Let’s play a quick game. I will mention a nickname, and you tell me to whom it refers. Let’s start. In the comics world, who is the caped crusader? In Harry Potter, who is he who must not be named? In literature, who are the Star-crossed-lovers? In the Game of Thrones, who is the Mother of Dragons; the King Slayer; the imp?
Did you get them all? The answers come after this article.
The point of the game was to show us how we attach nicknames to people based on how we remember them. In Storytelling, it is a literary device meant to help us know the character quickly by connecting a personal quality. God himself used this to help us recognize the identity of his promised Messiah through the prophets. Daniel called the Messiah, Son of Man, telling us that Christ is human. Isaiah said the Messiah would be named Emmanuel, which means “God with us” that indicates Christ is divine. John the Baptist said, “Behold, the Lamb of God” when he saw Christ. But what does that mean?
To us, today, it might have little significance; especially if we hear or read it very often. But to a first-century Jew, the imagery was vivid. See, during the time of Christ, when one wanted to be forgiven of sins, he or she would bring a sin offering to the temple. Usually, it is a lamb. There, a priest would slay it, spill its blood, and burn the body on a pyre so the wonderful smell of roasting fat will rise to heaven as a prayer. So when John the Baptist refers to Jesus as Lamb of God, he is indicating that Christ is the victim that God gave to humankind, whose blood will be spilled for the expiation of our sins.
If Scripture does this for Christ, the Church also does this for Mary in the form of titles. In this way, the Church acts like the person at the door of a grand banquet who announces people. “The Duke of Wellington… The Dutchess of York,” for example. For Mary, she is announced as “Holy Mary, Holy Mother of God, Virgin of Virgins” and so on. If you have been praying the Litany of the Blessed Virgin Mary after saying the rosary, you would be familiar with her titles.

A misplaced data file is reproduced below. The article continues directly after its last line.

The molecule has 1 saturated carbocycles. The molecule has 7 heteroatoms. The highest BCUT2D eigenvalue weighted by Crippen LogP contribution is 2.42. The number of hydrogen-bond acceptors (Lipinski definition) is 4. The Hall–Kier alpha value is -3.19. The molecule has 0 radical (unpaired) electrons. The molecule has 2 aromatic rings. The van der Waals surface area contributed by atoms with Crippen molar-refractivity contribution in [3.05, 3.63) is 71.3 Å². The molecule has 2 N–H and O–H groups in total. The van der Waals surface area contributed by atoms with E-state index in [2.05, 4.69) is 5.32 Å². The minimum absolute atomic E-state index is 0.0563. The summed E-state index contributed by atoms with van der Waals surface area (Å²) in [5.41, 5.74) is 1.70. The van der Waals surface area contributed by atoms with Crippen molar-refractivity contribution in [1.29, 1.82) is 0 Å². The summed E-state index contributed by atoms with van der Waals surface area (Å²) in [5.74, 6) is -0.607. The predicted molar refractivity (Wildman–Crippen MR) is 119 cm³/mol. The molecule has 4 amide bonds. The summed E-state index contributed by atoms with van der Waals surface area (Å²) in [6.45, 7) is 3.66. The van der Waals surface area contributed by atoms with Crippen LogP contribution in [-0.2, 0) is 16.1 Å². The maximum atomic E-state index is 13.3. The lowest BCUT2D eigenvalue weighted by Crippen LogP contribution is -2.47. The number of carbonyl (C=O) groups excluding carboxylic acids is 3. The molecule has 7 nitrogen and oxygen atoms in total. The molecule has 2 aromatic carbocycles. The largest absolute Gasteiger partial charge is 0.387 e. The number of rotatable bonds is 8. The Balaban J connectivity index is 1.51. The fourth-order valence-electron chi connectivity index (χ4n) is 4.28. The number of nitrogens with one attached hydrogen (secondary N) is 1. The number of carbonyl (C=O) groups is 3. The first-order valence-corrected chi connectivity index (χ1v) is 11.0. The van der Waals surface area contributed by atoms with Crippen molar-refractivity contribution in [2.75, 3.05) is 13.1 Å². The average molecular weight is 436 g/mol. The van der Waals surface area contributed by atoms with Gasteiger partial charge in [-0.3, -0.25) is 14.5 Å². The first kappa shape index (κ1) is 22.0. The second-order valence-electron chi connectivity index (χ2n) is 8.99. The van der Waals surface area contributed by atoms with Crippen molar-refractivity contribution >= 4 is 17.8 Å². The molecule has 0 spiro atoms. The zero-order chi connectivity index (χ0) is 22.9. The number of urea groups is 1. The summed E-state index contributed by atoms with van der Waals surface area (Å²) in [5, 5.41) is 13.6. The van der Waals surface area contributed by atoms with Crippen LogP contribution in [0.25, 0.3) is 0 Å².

Sadly, even as Catholics like me, we don’t know what some of the titles mean. For example, “Mystical Rose, Tower of David, Tower of Ivory, House of Gold... Morning Star.” What is that? The reason for this is years of language and cultural evolution have obscured the titles so that we, today, don’t know what they refer to – just like the title of Christ, Lamb of God. This is tragic because we are meant to know Mary through her titles. Then by knowing her, we get to emulate her virtues and love for Christ.
The book A Sky Full of Stars peels back the layers of language and culture so that we meet Mary unobstructed, the way the Church presents her. The title refers to Mary’s cloak because artists usually color it blue, and sometimes decorated with stars. But why is that so? Why did artists think of making the cloak of Mary the sky? Why are the ceilings of some churches blue bedecked with stars? The book explains that in the title, Refuge of Sinners. It has to do with a very remarkable Cistercian story. It is also tied up with the image of Our Lady of Guadalupe too.
If you want to know why Mary is depicted with her feet crushing a serpent’s head, you can read that in Virgin Most Venerable. If you want to know how her title Gate of Heaven is linked the dogma of her Perpetual Virginity, it is in the book too. It will give you an image of who Our Lady is, and give you a mental peg while praying the Litany. More importantly, you get to meet Mary the way she is, and might fall in love with her all over again.
The book is endorsed by Bishop Socrates Villegas:
A Sky Full of Stars must be an obligatory reference material for religion teachers and seminarians. It helps the reader to see the Virgin Mary within the perspective of sound biblical theology and solid Catholic tradition... [and is] also easy to understand.
Whether or not you are new to the Catholic Church, or struggling, or lapsed, or dynamically involved, this book will enlighten you with the essentials of the Faith that have been handed down to us by the apostles.
Each of the 100 topics is easy to read and distilled into bite-sized portions. Through cross-referencing, the book also shows how the topics are interrelated. Those who are new to the Faith will find this book an edifying handy reference, and those who have simply forgotten will find it a great review material that might spark a new love for God and religion.
Joby finished Theology courses from the University of Notre Dame. He is a contributing writer at www.catholic365.com, and teaches in the De La Salle College of St. Benilde where he engages students in conversations about religion, pop-culture, and food.
Did you ever wonder how Mary is the Help of Christians or a Vessel of Honor?
Mary's titles express how the Church presents her, but some are obscured by language and culture. The book A Sky Full of Stars, explains all her titles in the litany so we get to meet Mary face to face.
Bishop Socrates Villegas says, "A Sky Full of Stars must be an obligatory reference material for religion teachers and seminarians. It helps the reader to see the Virgin Mary within the perspective of sound biblical theology and solid Catholic tradition... [and is] also easy to understand."